A weekly column profiling companies and personalities.
What: MicroPlanet, Seattle
Who: Bruce Lisanti, 48, president and CEO
Mission: Add an element of conservation, speed and efficiency to the electrical grid. “We make it operate more efficiently at the point of consumption,” Lisanti said.
Necessary widget: According to Lisanti, 67 percent of electricity is wasted in transit because extra energy is needed to drive the power to the destination point. “For every kilowatt used, we need to produce three,” he said. This fluctuates depending on the distance between the power station and the target. People close by might get more power than they need. The MicroPlanet device, which costs about $100, attaches to a meter and monitors and controls voltage flow so a home or office gets the proper amount.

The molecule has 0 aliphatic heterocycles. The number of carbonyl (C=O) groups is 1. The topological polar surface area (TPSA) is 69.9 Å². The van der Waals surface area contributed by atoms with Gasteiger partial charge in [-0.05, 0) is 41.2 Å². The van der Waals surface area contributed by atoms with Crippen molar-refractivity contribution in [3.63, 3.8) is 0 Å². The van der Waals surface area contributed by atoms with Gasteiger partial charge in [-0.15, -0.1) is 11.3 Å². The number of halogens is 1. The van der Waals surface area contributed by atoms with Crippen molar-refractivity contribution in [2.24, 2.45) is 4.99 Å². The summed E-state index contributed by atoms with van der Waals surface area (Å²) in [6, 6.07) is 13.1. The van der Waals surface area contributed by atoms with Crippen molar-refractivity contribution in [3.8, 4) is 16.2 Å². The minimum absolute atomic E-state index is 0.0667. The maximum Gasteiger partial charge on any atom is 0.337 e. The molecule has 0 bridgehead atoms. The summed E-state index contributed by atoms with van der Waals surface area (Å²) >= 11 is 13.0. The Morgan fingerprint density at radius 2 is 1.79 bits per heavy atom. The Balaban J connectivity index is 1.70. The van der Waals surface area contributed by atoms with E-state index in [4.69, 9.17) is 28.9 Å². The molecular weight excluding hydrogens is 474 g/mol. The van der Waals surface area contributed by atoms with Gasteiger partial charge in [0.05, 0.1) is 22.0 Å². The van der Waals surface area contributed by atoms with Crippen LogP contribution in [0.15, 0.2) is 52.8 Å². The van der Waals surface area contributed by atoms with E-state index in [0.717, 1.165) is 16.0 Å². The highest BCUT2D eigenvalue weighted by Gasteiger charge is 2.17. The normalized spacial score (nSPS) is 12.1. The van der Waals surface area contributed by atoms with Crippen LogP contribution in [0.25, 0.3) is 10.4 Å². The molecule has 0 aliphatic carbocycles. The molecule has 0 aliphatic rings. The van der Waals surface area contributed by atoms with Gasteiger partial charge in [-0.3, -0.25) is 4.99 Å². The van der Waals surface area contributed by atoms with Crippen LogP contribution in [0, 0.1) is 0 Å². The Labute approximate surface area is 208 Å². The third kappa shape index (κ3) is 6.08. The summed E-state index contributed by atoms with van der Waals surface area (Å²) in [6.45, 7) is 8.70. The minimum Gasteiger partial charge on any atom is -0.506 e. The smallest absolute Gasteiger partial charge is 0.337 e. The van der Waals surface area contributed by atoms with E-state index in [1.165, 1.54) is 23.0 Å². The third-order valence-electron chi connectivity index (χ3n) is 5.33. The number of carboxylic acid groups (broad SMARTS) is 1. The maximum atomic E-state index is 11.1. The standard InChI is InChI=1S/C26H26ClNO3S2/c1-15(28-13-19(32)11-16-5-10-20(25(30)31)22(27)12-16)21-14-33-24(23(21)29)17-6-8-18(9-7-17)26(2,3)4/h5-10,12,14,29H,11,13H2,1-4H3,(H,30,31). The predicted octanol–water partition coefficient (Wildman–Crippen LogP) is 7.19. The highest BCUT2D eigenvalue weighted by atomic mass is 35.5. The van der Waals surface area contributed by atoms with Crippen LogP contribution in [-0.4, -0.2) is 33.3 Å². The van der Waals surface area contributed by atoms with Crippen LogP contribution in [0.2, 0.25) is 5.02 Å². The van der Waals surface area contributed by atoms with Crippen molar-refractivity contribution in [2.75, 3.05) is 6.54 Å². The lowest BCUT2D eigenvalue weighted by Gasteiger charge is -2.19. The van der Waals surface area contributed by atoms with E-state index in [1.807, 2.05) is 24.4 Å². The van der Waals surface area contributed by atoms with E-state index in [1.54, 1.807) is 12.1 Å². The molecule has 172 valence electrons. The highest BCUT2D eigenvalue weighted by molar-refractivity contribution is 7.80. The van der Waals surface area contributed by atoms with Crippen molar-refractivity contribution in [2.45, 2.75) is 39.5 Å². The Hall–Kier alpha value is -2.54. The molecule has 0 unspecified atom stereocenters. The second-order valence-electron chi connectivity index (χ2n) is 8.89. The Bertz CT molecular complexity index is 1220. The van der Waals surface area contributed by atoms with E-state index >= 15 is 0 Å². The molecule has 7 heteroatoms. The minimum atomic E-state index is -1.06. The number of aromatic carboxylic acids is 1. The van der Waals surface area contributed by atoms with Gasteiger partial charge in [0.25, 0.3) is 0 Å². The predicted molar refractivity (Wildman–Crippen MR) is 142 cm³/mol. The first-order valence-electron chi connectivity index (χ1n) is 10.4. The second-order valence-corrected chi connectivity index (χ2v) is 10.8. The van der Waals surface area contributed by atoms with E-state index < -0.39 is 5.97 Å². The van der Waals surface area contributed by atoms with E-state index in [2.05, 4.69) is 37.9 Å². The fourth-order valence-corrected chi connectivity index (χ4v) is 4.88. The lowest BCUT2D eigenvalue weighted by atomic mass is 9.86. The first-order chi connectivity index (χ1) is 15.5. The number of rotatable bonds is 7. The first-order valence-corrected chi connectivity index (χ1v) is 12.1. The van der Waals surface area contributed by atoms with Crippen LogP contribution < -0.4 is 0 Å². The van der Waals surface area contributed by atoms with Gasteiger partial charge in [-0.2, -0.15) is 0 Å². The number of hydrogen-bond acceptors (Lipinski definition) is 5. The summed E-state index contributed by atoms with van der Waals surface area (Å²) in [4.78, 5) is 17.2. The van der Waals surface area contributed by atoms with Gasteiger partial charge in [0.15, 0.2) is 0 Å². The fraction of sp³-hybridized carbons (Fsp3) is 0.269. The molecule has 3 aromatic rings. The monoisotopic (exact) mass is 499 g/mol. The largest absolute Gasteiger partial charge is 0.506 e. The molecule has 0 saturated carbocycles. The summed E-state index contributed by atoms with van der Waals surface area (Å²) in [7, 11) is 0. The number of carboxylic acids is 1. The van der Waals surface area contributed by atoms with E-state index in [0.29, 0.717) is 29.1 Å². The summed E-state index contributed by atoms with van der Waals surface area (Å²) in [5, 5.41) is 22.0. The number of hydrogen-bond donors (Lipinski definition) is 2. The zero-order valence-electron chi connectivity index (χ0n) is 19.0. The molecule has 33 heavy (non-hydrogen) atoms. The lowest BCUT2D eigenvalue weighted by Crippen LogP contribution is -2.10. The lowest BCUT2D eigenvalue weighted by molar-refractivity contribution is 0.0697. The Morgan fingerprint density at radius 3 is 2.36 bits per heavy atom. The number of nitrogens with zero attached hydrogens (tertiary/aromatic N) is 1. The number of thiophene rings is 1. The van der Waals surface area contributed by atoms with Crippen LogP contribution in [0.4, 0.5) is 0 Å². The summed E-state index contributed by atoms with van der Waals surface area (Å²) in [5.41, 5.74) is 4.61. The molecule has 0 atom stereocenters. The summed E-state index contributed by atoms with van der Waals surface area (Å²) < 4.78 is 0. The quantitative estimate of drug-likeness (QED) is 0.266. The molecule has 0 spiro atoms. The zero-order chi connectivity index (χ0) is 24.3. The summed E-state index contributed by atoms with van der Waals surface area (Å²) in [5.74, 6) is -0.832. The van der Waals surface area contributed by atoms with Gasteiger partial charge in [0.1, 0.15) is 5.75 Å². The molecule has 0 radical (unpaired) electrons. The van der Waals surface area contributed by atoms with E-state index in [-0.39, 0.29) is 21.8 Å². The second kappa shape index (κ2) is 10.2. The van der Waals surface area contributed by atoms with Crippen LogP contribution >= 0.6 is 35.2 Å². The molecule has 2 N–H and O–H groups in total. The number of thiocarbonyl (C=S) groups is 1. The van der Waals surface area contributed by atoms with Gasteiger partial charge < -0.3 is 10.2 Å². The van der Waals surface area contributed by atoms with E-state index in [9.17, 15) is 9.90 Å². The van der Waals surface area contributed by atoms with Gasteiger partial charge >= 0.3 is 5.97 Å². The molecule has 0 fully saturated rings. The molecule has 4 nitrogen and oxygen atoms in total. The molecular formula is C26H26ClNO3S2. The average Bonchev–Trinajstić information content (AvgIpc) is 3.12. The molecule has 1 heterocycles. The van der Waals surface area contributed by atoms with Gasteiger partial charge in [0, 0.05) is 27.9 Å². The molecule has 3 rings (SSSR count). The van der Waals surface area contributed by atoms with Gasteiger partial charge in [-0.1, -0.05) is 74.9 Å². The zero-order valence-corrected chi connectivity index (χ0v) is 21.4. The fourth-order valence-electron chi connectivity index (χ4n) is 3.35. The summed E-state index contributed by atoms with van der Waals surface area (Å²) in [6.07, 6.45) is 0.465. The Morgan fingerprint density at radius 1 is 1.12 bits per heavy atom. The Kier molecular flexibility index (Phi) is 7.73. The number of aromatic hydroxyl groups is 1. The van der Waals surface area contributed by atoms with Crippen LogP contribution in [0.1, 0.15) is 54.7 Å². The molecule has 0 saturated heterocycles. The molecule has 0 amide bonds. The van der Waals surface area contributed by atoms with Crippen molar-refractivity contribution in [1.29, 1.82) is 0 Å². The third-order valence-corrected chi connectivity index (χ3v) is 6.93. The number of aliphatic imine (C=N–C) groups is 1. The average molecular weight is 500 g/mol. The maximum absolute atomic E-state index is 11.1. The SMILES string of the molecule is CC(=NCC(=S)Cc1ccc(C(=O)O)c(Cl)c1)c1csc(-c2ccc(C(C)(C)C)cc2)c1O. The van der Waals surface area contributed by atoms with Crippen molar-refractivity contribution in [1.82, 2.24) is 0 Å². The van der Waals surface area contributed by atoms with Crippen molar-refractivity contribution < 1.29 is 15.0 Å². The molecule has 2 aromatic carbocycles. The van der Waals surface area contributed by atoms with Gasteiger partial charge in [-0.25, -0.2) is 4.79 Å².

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Financials: The public company, not yet profitable, is just beginning to ship its product. Lisanti predicts the company will turn a profit at the end of 2009.
Money is power: Like everyone, MicroPlanet has experienced an economic slowdown, but says it has a $6.4 million order backlog. “We feel that the prospect of saving money, while reducing a business’s carbon footprint, is something that should be very attractive to our customers in these current market conditions,” said CFO Andy Larson.
World domination: In MicroPlanet’s view, electric consumption and, by extension, electric bills will decrease with use of its product. The aggregate savings should lower greenhouse-gas emissions, as spare power won’t be converted into excess heat.
Location, location: For now, the company is selling most of its product to developing areas of Australia and Hawaii to build efficiency from the ground up. As for the rest of the U.S., Lisanti said “most of our domestic sales are focused on New England and California. We target the regions with the highest energy cost, which gives us the biggest payback.”
— Charles Bermant